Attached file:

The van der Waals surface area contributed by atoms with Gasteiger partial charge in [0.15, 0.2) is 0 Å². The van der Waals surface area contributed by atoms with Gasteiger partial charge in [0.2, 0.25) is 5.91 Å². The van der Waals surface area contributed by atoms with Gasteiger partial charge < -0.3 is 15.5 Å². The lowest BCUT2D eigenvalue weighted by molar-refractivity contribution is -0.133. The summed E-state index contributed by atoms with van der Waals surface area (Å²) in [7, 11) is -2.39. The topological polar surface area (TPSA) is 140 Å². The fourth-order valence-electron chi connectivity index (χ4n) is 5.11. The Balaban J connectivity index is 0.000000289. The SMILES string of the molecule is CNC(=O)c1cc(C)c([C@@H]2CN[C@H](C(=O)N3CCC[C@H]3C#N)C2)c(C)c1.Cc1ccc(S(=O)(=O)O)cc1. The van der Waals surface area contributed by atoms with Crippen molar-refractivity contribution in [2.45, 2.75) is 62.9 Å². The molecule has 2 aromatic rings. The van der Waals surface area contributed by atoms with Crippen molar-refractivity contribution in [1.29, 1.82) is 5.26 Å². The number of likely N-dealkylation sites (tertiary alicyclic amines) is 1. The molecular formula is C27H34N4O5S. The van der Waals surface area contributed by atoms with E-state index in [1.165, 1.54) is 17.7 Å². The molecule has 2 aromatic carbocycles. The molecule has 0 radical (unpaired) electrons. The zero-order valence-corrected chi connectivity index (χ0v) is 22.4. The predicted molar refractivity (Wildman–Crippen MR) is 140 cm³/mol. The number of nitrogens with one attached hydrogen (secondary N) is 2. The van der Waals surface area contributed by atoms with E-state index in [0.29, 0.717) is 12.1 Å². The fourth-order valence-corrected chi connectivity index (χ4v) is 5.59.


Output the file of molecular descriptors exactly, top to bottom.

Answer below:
The van der Waals surface area contributed by atoms with Gasteiger partial charge in [0.15, 0.2) is 0 Å². The van der Waals surface area contributed by atoms with Gasteiger partial charge in [0.2, 0.25) is 5.91 Å². The van der Waals surface area contributed by atoms with Gasteiger partial charge < -0.3 is 15.5 Å². The lowest BCUT2D eigenvalue weighted by molar-refractivity contribution is -0.133. The summed E-state index contributed by atoms with van der Waals surface area (Å²) in [7, 11) is -2.39. The topological polar surface area (TPSA) is 140 Å². The fourth-order valence-electron chi connectivity index (χ4n) is 5.11. The Balaban J connectivity index is 0.000000289. The SMILES string of the molecule is CNC(=O)c1cc(C)c([C@@H]2CN[C@H](C(=O)N3CCC[C@H]3C#N)C2)c(C)c1.Cc1ccc(S(=O)(=O)O)cc1. The van der Waals surface area contributed by atoms with Crippen molar-refractivity contribution in [2.45, 2.75) is 62.9 Å². The molecule has 2 aromatic rings. The van der Waals surface area contributed by atoms with Crippen molar-refractivity contribution in [1.29, 1.82) is 5.26 Å². The number of likely N-dealkylation sites (tertiary alicyclic amines) is 1. The molecular formula is C27H34N4O5S. The van der Waals surface area contributed by atoms with E-state index in [1.165, 1.54) is 17.7 Å². The molecule has 2 aromatic carbocycles. The molecule has 0 radical (unpaired) electrons. The zero-order valence-corrected chi connectivity index (χ0v) is 22.4. The predicted molar refractivity (Wildman–Crippen MR) is 140 cm³/mol. The number of nitrogens with one attached hydrogen (secondary N) is 2. The van der Waals surface area contributed by atoms with E-state index in [0.29, 0.717) is 12.1 Å². The fourth-order valence-corrected chi connectivity index (χ4v) is 5.59.